Spokesman for Foreign Ministry Assails U.S. Cry for Preemptive Attack
Korean Central News Agency of DPRK via Korea News Service (KNS)
Pyongyang, March 22 (KCNA) -- A preemptive attack is not the monopoly of the United States, warns a spokesman for the DPRK Foreign Ministry in an answer given to a question put by KCNA Tuesday in connection with the fact that the U.S. in a recent "report on national security strategy" designated the DPRK as an "outpost of tyranny " and a "target of preemptive attack" once again. The Bush administration singled out those countries which are not meekly following it from an independent stand, including the DPRK, as "outposts of tyranny," revealing its undisguised attempt to realize its wild ambition to realize "regime change" through a "preemptive attack", he said, and went on:
The above-said "report" reveals the U.S. intention to start a war to prevent nuclear proliferation, "combat terrorism" and "spread democracy." It is, therefore, nothing but a brigandish document declaring a war as it is an indication that the Bush regime will not rule out even a war to bring down those countries which refuse to follow its ideology and view on value by branding them as enemies without exception. Today the Bush regime is to blame for unhesitatingly committing war and military intervention, stepping up the modernization of nuclear weapons and encouraging the spread of weapons of mass destruction, defying all the principles of international law and unbiased public opinion to meet its narrow-minded partisan purpose. It is the root cause of aggression, war and arms race.
Such aggressive nature of the Bush administration finds a more striking manifestation in its policy towards the Korean Peninsula.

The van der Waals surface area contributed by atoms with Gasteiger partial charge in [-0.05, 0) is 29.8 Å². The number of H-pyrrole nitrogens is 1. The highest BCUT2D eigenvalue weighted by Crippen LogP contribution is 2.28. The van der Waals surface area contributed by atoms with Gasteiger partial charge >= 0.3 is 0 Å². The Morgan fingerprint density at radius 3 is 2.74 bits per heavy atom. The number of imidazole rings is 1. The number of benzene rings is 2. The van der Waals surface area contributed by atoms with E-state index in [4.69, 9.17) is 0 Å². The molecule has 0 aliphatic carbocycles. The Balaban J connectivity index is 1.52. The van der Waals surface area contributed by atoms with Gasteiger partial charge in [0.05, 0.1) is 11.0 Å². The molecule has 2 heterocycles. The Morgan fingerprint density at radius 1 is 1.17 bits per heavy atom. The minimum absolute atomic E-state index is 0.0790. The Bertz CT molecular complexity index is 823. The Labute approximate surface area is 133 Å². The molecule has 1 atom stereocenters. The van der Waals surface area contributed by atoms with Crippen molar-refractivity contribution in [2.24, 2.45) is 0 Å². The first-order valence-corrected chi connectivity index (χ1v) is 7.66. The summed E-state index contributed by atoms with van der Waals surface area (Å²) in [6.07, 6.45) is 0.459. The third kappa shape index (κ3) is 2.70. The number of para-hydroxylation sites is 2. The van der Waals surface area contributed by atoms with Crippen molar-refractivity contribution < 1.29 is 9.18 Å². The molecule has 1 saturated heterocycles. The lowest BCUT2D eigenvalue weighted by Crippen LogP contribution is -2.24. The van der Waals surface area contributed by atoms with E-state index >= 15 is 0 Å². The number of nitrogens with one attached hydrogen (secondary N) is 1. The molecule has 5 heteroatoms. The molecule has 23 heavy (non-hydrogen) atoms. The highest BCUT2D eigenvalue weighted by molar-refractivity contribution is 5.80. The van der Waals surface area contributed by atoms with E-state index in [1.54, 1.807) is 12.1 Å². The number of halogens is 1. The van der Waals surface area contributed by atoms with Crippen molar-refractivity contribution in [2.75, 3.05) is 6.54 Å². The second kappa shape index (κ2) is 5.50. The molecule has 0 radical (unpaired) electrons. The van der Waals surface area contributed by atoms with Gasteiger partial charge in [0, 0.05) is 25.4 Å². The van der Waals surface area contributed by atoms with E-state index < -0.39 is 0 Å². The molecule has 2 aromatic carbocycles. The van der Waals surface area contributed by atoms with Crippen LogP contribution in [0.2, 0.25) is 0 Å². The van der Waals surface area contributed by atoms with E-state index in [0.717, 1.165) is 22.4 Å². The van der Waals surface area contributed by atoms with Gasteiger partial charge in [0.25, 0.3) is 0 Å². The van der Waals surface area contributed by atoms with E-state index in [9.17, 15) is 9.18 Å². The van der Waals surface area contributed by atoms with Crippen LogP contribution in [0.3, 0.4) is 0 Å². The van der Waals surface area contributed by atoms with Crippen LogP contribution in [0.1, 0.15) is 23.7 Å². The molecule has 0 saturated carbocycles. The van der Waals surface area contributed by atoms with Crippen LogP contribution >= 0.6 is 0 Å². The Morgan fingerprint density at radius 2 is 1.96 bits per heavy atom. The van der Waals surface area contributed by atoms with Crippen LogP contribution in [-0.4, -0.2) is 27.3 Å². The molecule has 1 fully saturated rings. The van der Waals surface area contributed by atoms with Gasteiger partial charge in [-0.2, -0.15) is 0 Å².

The Bush administration again cried out for a "preemptive attack" at a time when it let loose a string of balderdash against the DPRK after labeling it part of an "axis of evil" and an "outpost of tyranny" and is increasing such physical pressure as financial sanctions and joint military exercises against it. This brings to light the Bush administration's intention to invariably pursue its hostile policy toward the DPRK. The Bush administration is talking about the "six-party talks" and the like but, in actuality, is not interested in them at all. It is the calculation of the U.S. that it will evade the fulfillment of such commitment as the provision of light water reactors it made in the September 19 joint statement even if the talks are resumed. We made nuclear weapons to cope with the U.S. nuclear threat. The Bush administration is sadly mistaken if it thinks the DPRK will yield to the outside pressure and surrender to it when Pyongyang is steadily driven to a tight corner. It is our traditional fighting method to react to the increasing pressure head-on, without making any detour. The same method will be applied to countering the U.S. A preemptive attack is not the monopoly of the U.S.
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